Genetic analysis finds Ugandan whipworm parasite has three distinct groups

14 January 2015

A gastrointestinal worm that infects primates and humans in Western Uganda and thought to be one species has been found to be three distinct genetic groups.

Although whipworms have been known for a long time, little attention has been paid to the transmission of the parasite between primates and humans until now. The whipworm species Trichuris trichiura is known to inhabit both non-human primates and humans.

However, research by Ria Ghai, a doctoral student at McGill University, and published in PLoS Neglected Tropical Diseases, suggests that there is one strain of whipworms found only in humans, another strain that is only found in either black-and-white or red colobus monkeys, and a final strain found in both humans and primates.

About 600 million people around the world live with whipworms. Most are children in the developing world, whose physical and mental development is stunted by these gastrointestinal parasites. The whipworms affect their ability to learn and therefore have a long-term impact on the social and economic situations of some of the world's poorest people.

Ghai's research was conducted in the rainforest of Kibale National Park in southwestern Uganda, which has one of the largest concentrations of primates in the world. These include endangered species such as the red colobus monkey, the eastern chimpanzee, and the rare l'hoest's monkey as well as more common species, like baboons.

An endangered Red Colobus monkey in forest near Kibale, Uganda.
An endangered Red Colobus monkey in forest near Kibale, Uganda

In all, there are 13 different species of primates within the park. But the park is an island of forest within one of the most densely populated agricultural regions in East Africa, with a population of 300-600 people per square km. And there is increasing human pressure on limited land and growing interaction between the two groups.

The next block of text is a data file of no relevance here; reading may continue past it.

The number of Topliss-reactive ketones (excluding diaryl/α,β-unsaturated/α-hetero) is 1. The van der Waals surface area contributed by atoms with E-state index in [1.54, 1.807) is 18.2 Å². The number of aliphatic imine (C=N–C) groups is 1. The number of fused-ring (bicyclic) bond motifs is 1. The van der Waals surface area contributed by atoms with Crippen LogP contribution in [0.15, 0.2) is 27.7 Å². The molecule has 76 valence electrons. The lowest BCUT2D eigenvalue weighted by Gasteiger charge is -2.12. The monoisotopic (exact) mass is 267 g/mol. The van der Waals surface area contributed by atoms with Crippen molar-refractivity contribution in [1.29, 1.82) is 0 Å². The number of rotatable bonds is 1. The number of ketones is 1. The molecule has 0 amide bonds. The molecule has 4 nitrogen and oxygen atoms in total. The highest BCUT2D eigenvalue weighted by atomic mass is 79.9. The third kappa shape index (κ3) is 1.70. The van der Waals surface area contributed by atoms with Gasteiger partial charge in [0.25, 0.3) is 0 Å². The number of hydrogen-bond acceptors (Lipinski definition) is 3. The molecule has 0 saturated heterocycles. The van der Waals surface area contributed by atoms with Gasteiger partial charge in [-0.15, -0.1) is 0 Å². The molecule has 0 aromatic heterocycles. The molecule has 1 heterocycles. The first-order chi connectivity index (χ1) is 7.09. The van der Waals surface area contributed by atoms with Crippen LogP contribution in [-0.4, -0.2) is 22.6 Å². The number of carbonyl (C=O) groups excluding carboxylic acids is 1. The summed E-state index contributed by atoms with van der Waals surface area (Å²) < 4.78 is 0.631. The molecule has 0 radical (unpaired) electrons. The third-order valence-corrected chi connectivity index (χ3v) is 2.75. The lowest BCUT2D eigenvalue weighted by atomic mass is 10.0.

"The park has been a protected space since 1993, but for a very long time people have been going into the forest to gather wood to burn and banana leaves and grasses to weave with, as well as to hunt bush meat, and it's hard to change habits when people are in such need," says Ghai.

"The monkeys also come out of the park to raid the fields for maize and sweet potatoes. So in a place where there is little running water to wash either food or hands and where people walk barefoot wherever they go, it is not surprising that there is an exchange of fecal matter between humans and primates that has led to the transmission of whipworms."

"What this shows us is that we have been underestimating biodiversity," says co-author Prof. Colin Chapman, from McGill's Department of Anthropology and School of the Environment who has been working in the area for many years. "There are far more species of parasites around than we had expected, and we hope this new information will be useful both for conservationists and for people working in health policy."


Ghai RR et al. Hidden Population Structure and Cross-species Transmission of Whipworms (Trichuris sp.) in Humans and Non-human Primates in Uganda. PLOS Neglected Tropical Diseases. October 23, 2014. DOI: 10.1371/journal.pntd.0003256. Open acess.

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